Lately, I have been extremely hormonal. I don’t like it when hormones get blamed for a woman’s slight change of behavior once a month or when a woman, seven months pregnant, cries in the aisle […]
Lately, I have been extremely hormonal. I don’t like it when hormones get blamed for a woman’s slight change of behavior once a month or when a woman, seven months pregnant, cries in the aisle of the grocery store because she can’t decide between chocolate or vanilla ice cream. I think that’s stereotypical and just plain judgmental, but I do have to admit that recently my pregnancy hormones have intensified my tears.
One thing to note is that before I became a parent and before experiencing pregnancy loss, I was not a crier. You would be hard pressed to see my eyes moisten at a sappy movie or during special occasions, but grief and parenthood, I believe, crack you wide open and allow a world of vulnerability and tenderness to settle into your heart and take up residence there for what seems to be until it decides to one day stop pumping.
Combining the natural hormonal ups and downs of pregnancy with grief has proven to be a bumpy ride as of late. I notice in this pregnancy I cry ALL the time now. I get moved to tears by moments of sorrow, such as this morning when I was brushing my hair and missing my daughter as I thought about how she should be soon approaching her first birthday and wearing silly pink tutu’s, but then realizing that this will never be.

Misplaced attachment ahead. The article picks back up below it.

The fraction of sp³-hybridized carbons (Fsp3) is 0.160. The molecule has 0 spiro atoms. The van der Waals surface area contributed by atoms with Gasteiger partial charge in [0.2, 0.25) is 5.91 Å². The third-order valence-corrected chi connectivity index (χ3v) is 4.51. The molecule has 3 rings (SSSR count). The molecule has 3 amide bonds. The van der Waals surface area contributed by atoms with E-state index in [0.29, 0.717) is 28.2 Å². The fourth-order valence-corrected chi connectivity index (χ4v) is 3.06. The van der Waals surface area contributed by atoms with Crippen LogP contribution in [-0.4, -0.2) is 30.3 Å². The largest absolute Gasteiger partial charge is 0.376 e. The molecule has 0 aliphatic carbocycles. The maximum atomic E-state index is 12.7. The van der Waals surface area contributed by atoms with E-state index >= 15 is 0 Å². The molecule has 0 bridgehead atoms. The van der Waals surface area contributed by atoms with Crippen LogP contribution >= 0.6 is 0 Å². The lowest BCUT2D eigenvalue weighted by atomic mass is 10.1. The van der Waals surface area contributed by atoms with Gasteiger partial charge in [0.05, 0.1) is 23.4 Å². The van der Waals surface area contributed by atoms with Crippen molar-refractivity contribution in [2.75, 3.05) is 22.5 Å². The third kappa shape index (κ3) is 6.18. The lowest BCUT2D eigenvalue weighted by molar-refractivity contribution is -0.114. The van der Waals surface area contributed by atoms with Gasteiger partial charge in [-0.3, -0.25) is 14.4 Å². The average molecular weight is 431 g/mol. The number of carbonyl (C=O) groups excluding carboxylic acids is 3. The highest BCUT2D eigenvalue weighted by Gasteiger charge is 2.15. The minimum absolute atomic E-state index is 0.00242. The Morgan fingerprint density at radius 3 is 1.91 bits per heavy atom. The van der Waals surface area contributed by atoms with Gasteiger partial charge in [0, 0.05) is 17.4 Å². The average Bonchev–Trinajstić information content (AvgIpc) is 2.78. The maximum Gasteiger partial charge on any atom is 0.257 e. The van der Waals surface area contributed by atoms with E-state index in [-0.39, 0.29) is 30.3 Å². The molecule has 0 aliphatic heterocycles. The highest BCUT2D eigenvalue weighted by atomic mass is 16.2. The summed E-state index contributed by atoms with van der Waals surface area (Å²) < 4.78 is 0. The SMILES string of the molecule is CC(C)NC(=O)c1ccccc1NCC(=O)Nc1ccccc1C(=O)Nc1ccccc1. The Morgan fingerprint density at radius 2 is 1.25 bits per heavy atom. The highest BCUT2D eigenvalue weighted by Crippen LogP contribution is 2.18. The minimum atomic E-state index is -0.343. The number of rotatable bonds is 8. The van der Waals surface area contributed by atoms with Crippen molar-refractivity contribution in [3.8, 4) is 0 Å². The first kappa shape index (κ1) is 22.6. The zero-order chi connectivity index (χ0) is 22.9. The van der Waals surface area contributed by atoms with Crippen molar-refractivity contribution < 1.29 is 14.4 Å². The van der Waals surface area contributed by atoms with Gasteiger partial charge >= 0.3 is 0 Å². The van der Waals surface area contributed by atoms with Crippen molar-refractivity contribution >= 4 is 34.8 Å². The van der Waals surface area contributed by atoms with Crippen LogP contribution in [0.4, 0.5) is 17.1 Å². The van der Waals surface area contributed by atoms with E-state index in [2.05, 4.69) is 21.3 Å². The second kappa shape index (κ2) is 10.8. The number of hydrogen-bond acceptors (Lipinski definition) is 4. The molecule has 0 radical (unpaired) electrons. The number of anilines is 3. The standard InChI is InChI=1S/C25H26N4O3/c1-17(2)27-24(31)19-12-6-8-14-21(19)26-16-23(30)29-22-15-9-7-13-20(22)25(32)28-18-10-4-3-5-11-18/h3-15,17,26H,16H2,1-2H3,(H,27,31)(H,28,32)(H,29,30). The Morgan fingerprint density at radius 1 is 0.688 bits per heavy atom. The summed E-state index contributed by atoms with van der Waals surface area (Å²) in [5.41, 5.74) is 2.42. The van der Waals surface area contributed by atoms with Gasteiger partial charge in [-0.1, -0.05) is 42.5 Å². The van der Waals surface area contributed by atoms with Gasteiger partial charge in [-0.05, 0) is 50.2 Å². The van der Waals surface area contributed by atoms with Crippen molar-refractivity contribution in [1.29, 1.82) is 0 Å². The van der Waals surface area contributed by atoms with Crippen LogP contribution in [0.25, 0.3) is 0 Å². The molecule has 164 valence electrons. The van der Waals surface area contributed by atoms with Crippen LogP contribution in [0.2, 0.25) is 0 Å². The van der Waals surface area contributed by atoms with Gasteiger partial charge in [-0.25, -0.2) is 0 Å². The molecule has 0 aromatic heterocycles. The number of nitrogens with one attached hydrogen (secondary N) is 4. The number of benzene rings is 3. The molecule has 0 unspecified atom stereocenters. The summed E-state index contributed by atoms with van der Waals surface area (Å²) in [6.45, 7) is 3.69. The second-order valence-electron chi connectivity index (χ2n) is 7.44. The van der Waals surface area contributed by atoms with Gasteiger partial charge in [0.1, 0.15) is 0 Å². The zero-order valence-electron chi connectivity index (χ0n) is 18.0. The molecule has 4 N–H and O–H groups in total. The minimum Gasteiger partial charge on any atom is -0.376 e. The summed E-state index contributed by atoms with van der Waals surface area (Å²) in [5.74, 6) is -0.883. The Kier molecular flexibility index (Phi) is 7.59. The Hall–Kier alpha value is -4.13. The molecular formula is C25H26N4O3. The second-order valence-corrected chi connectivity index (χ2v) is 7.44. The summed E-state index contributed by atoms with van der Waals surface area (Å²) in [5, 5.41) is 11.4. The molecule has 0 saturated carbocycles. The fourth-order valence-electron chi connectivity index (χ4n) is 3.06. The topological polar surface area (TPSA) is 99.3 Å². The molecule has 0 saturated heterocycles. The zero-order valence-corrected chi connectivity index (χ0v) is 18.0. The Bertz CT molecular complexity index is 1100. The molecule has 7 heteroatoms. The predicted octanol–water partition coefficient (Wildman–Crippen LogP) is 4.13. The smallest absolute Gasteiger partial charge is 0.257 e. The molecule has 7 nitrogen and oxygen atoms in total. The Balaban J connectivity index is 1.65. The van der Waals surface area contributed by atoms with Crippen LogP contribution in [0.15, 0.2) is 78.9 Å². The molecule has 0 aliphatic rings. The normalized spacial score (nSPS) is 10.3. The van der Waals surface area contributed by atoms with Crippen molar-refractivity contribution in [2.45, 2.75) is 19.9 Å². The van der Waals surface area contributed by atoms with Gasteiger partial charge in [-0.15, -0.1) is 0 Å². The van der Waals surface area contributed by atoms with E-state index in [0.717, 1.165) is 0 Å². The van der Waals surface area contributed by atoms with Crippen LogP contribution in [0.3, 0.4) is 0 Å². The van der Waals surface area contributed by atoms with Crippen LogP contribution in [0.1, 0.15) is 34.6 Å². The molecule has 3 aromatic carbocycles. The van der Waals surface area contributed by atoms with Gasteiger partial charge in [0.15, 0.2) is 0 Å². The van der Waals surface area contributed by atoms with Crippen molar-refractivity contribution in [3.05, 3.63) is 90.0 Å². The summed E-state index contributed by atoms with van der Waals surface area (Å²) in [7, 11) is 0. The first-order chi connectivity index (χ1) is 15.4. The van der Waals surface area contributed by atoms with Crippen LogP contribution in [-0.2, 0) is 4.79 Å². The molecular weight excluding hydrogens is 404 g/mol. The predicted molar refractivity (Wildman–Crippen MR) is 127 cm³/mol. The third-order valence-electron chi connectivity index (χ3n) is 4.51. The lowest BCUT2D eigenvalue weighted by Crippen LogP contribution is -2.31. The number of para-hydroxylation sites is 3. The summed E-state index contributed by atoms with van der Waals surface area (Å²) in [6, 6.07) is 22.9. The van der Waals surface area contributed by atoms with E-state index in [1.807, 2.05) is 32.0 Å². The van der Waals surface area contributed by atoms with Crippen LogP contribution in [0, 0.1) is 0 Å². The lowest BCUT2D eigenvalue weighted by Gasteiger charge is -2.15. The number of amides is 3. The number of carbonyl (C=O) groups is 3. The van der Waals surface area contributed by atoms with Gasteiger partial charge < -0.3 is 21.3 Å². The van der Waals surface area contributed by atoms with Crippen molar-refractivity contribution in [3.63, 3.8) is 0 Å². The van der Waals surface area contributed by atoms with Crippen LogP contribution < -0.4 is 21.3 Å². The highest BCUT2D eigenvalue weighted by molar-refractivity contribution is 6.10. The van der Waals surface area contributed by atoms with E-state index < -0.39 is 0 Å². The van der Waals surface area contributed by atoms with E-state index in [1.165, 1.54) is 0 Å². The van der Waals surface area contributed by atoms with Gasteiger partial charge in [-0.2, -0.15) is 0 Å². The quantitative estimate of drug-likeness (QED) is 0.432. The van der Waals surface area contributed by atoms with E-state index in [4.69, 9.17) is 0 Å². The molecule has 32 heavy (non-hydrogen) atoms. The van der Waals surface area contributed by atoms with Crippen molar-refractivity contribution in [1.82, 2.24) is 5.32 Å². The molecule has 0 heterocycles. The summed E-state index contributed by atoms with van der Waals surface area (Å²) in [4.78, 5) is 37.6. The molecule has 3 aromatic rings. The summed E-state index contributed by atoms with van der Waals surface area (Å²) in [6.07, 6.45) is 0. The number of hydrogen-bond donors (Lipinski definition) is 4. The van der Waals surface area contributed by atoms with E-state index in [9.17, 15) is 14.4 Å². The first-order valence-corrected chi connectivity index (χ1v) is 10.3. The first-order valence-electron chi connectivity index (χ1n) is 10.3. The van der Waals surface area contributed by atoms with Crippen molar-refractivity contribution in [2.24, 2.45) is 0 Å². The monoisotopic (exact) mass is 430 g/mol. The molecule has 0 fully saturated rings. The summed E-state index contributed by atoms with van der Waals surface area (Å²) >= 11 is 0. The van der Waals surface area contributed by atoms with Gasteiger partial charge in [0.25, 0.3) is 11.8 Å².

At other times tears happen more out of frustration than they did in the past, with traffic jams and deadlines that once used to be manageable, now seem insurmountable and the only course of action I appear to have to take is to weep. Then, at other times, my eyes get sopping wet while watching cheerful moments in Sunday afternoon made for T.V. movies when the couple in love kiss for the first time or the under-dog team wins the game. It’s as if during pregnancy my eyes are always puffy and wet from the most recent moment of grief or joy that so easily captured my heart, and then breaks me open to the tragedy and beauty of the world.
I don’t know. It’s just all so confusing, having to experience sorrow, happiness, and hormones all at once. Maybe my tears are just a result of the wacky pregnancy hormones or maybe it’s learning how to hold the grief of a child lost and joy of the potential promise of a new one in the same space, with a heart that is broken but oh so full of love for them both. Maybe, it’s just being a parent, or maybe, for me and for those who have experienced pregnancy after a loss, it’s just how it is.